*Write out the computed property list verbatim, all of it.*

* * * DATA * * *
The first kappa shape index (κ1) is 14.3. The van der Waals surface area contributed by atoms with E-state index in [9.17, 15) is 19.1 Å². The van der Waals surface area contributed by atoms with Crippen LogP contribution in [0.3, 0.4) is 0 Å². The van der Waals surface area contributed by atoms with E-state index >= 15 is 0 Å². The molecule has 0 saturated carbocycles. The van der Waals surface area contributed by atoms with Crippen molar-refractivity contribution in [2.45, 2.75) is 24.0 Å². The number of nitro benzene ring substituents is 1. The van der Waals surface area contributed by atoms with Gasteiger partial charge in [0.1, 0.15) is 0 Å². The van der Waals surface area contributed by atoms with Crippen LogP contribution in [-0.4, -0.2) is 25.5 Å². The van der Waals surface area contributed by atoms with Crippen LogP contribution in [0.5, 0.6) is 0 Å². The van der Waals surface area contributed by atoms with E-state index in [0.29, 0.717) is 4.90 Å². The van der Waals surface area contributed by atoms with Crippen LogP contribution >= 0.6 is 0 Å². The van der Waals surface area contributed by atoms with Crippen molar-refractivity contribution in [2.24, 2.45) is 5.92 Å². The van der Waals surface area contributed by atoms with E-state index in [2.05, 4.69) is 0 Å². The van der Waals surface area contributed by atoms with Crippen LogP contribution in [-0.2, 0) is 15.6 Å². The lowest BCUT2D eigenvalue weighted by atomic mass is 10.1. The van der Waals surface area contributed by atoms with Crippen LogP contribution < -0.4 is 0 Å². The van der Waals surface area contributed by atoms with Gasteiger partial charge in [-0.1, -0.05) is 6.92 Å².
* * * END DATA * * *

The first kappa shape index (κ1) is 14.3. The van der Waals surface area contributed by atoms with E-state index in [9.17, 15) is 19.1 Å². The van der Waals surface area contributed by atoms with Crippen LogP contribution in [0.3, 0.4) is 0 Å². The van der Waals surface area contributed by atoms with E-state index >= 15 is 0 Å². The molecule has 0 saturated carbocycles. The van der Waals surface area contributed by atoms with Crippen molar-refractivity contribution in [2.45, 2.75) is 24.0 Å². The number of nitro benzene ring substituents is 1. The van der Waals surface area contributed by atoms with Gasteiger partial charge in [0.1, 0.15) is 0 Å². The van der Waals surface area contributed by atoms with Crippen LogP contribution in [-0.4, -0.2) is 25.5 Å². The van der Waals surface area contributed by atoms with Crippen LogP contribution in [0.5, 0.6) is 0 Å². The van der Waals surface area contributed by atoms with E-state index in [0.29, 0.717) is 4.90 Å². The van der Waals surface area contributed by atoms with Crippen LogP contribution >= 0.6 is 0 Å². The van der Waals surface area contributed by atoms with Crippen molar-refractivity contribution in [2.24, 2.45) is 5.92 Å². The van der Waals surface area contributed by atoms with E-state index in [2.05, 4.69) is 0 Å². The van der Waals surface area contributed by atoms with Crippen LogP contribution in [-0.2, 0) is 15.6 Å². The lowest BCUT2D eigenvalue weighted by atomic mass is 10.1. The van der Waals surface area contributed by atoms with Crippen LogP contribution < -0.4 is 0 Å². The van der Waals surface area contributed by atoms with Gasteiger partial charge in [-0.1, -0.05) is 6.92 Å².